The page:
I’m hopeful that the pandemic has made us a little more compassionate and aware of how stressful the lives of our students are, and I’m happy to see faculty on social media talking about building mechanisms into their classes to check in with students about how they are holding up. My own institution has repeatedly reminded faculty of the resources available to students and urged us to connect students with those resources, but I know from personal experience that it’s a lot more effective to tell students about the specific resources they need than to tell them about a few dozen resources they might need. When someone feels a need, they pay attention.
One of the cleverest check-in tools I’ve seen was created by my amazing friend, Alex Lockett. She wrote an online survey that she will send to her students once a week during the semester to allow her to understand what they are dealing with and how. Depending on the feedback she gets on the survey each week, she can curate the support and types of resources she suggests to the class.
Alex gave me permission to share her survey. I want to highlight that she is generously sharing her work here and asks only that you give her credit if you end up using or modifying her survey, which is licensed under a Creative Commons Attribution-NonCommercial-ShareAlike 4.0 International License.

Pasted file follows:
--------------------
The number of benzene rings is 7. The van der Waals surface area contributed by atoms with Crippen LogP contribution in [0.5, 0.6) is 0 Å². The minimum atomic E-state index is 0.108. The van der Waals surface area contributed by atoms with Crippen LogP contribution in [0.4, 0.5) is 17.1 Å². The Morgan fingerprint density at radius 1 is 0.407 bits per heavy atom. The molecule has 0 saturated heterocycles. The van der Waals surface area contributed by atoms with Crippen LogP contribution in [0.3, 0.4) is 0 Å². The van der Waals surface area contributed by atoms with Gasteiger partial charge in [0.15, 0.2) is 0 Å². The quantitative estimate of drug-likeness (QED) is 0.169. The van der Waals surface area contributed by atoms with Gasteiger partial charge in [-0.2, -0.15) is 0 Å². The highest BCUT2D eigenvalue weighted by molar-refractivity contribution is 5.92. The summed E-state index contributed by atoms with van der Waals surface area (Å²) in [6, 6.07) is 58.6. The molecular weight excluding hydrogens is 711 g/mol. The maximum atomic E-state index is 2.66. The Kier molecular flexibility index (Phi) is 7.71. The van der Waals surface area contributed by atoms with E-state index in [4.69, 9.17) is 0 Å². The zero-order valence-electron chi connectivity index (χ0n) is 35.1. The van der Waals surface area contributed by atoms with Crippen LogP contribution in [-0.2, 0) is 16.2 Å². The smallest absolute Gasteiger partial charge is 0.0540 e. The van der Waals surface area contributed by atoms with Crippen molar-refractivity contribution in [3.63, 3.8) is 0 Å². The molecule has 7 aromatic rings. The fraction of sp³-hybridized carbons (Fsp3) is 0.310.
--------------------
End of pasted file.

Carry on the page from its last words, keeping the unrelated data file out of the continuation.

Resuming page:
What I like about this survey:
- It’s not about making sure students are “doing wellness right.” The survey isn’t used to penalize or shame students who are struggling with self-care. The questions are authentic, caring inquiries into students’ wellbeing. I can imagine asking these questions of individual students during office hours or in the transition time before or after a class meeting. They are conversation openers.
- Students can opt to complete it anonymously, which further removes any connotation of shame or judgment.
- The survey is about wellness rather than productivity. So often, wellness and productivity are conflated, with the measure of a person’s wellbeing becoming how many deadlines they met or how many pages they read or some other “how many” metric. Alex’s survey avoids that by focusing on what people did for their wellbeing rather than on how much of something they did or what they did not do.
- The question that asks students “how are you feeling today?” offers students nine faces to choose from to represent their current state, ranging from a toothy grinning face to a red nearly exploding face. To my mind, this is so much more effective than asking folks to rank themselves on a scale of 1-10 or to choose from likert-type options (good, very good, etc.). It also shows audience awareness—emojis are how our students are more likely to express their moods.
- The question on different aspects of self-care serve as reminders of what people taking care of themselves should do each day. For example, “Have you eaten in the past 12-24 hours? If you say no, you need to feed yourself. If you don’t feel like cooking, try eating a handful of nuts or some fresh fruit. I highly recommend always keeping some trail mix around because sometimes we get so preoccupied that we neglect a sustainable meal schedule.” The question itself offers concrete suggestions about what self-care looks like and the suggestions are appropriate for college students.
This survey is designed for use in a classroom setting, but I think it could be easily modified by department chairs or managers of non-academic workplaces to check in with folks. I’m going to create a version of it to append to the form tutors in the Writing Center use at the end of each shift to summarize and reflect on the shift.